I'm pretty much shattered at this point, so I decide to find beer in Birmingham. I get on the train to New Street. As you leave New Street station, you emerge into a huge shopping mall, with no clue as to where the exits are. My nerves are jangling enough as it is, and wending my way through the throngs of people past brightly lit shops full of tat doesn't help. I emerge into the open air eventually, and walk for what seems like miles until I find a pub. The Crown is possibly the dodgiest pub in Birmingham, but I don't care by now, and get myself a pint. The only bitter they have is something called Brew XI. I take a sip. "Bloody hell, that's even worse than Stone's", I think.

I sit down, and am joined by a friendly man tells me all about his court case. It turns out that the pub is outside the law courts, which explains a lot. The man is on trial for conspiracy because he was holding a banner at an animal rights demonstration at which some other people committed offences. His legal team come and join us for a pint, too.

It's then time for me to get home, so I hike back to New Street. I pick up a pasty, with extra gravy, and get on a packed Virgin voyager to Picadilly. I stand next to the toilets until Stoke, and then get to sit down. I get a bus at Picadilly gardens, but it's Eid, and traffic through Rusholme is pretty much stationary, so I end up walking the last mile or so.

When I get home at about 9pm, Jolan has a cold beer waiting for me, and I love her more than ever.

Well, I didn't get the job, but then getting it would probably have caused more problems than it solved...

Tuesday 9 October 2007

Homeopathic dissent

In a spare moment, I was looking up the famous controversy involving Nature, Jacques Benveniste, and basophil degranulation. This was an experiment, reported in Nature, that purported to show that there could be a 'water memory' effect that could provide a mechanism for homeopathy. Essentially, the workers found that a substance diluted such that there should have been no molecules of it remaining still had a biological effect. There was naturally a lot of skepticism surrounding this paper, and Nature only published it on condition that they could send a team to Benveniste's lab to verify the results. The team found a number of statistical and methodological flaws in the study, and concluded that the results were erroneous. A useful summary of the controversy can be found here. Since then, a number of groups have failed to replicate the results (for example this one).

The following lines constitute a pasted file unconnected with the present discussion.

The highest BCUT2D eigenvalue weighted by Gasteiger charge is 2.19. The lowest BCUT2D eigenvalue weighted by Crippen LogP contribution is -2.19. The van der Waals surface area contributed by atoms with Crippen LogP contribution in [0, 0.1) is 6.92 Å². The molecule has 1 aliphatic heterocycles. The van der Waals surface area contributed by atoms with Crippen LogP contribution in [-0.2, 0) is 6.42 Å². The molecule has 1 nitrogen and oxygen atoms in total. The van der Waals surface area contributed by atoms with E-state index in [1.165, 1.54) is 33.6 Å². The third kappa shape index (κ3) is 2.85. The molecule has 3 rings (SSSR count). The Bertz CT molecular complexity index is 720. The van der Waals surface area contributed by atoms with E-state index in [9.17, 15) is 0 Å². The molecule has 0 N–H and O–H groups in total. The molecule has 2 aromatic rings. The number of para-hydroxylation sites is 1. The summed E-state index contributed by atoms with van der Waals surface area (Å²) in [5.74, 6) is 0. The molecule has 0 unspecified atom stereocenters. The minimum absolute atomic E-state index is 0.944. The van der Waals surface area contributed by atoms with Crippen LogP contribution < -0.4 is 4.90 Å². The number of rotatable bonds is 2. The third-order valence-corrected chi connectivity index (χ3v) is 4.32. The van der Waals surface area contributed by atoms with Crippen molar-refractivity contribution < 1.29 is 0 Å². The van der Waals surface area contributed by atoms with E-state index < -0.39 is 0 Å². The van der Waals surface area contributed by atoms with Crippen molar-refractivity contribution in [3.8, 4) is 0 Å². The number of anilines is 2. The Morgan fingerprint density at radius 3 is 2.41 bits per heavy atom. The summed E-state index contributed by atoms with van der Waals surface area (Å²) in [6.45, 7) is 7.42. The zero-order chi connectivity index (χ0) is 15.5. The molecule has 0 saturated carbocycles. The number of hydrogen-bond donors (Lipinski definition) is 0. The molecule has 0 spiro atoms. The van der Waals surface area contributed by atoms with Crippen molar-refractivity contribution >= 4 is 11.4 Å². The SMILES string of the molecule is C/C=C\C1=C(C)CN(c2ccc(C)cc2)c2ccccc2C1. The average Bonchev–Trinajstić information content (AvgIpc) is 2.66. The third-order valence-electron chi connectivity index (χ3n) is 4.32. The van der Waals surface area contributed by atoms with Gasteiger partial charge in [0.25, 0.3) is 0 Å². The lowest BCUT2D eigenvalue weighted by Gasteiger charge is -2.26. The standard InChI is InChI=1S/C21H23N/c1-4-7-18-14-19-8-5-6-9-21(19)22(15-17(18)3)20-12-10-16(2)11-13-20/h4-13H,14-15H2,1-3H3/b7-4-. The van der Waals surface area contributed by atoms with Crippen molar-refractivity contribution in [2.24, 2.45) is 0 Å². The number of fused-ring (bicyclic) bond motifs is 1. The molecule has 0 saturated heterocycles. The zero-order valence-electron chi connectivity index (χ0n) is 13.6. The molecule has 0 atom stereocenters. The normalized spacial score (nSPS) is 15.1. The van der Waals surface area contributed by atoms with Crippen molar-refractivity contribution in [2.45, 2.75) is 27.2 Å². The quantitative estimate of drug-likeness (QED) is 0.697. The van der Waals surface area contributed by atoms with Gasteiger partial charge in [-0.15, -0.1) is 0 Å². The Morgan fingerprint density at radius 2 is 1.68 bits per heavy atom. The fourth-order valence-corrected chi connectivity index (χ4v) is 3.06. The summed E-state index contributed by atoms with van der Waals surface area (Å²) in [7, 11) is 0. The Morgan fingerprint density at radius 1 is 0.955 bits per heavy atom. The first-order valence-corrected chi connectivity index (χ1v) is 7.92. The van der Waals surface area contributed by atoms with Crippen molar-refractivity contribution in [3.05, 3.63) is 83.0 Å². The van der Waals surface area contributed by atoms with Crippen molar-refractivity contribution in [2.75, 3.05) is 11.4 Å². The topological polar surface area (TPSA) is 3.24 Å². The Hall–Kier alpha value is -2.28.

I came across a very interesting site belonging to George Vithoulkas (8 canards on the quackometer). It seems that not all homeopaths greeted the Benveniste study with unalloyed joy. Vithoulkas pointed out that the results of the study were the opposite to what would be expected from homeopathic theory. Apart from the idea that the 'potency' of a remedy is increased as it is diluted, the other unproven foundation of homeopathy is the 'law of similars'. This states that 'like cures like'; a substance that causes symptoms when taken in large amounts will cure the same symptoms when taken in homeopathic concentrations. According to this, if antibodies cause basophil degranulation in normal concentrations, the same antibodies should prevent it in homeopathic concentrations, the opposite to what Benveniste's team claimed.

Vithoulkas concludes that the 'memory of water' argument is a red herring, and has done nothing but damage the credibility of homeopathy. Given the recent fiasco surrounding the Homeopathy special issue on water memory, he clearly has a point. Even so, Vithoulkas isn't really engaging with the evidence. He just knows that the Benveniste research must have been wrong because it violated one of the (unproven) principles of homeopathy. What I find fascinating and brilliant about this is that plenty of homeopaths are happy to defend Benveniste's work, no matter the flaws, because it seems to support one of the basic tenets of homeopathy. For example, here's Dana Ullman on the study. In doing so, they miss that it completely undermines one of the other tenets.

Monday 8 October 2007

Democracy, ask me if I'm bothered

You could hardly have failed to notice that there has been speculation about a possible snap election in the UK, with the first week of November having been suggested as the most likely date. The press has been having seizures over this, discussing every possible factor that could have influenced Gordon Brown's decision. Factors mentioned have included the likely turnout at a time of the year when much of the polling would take place in the dark; polling in marginal seats; the state of the economy; the events at the Tory conference; the weather; and just about everything but the thing that seems, at least to me, to be the most important.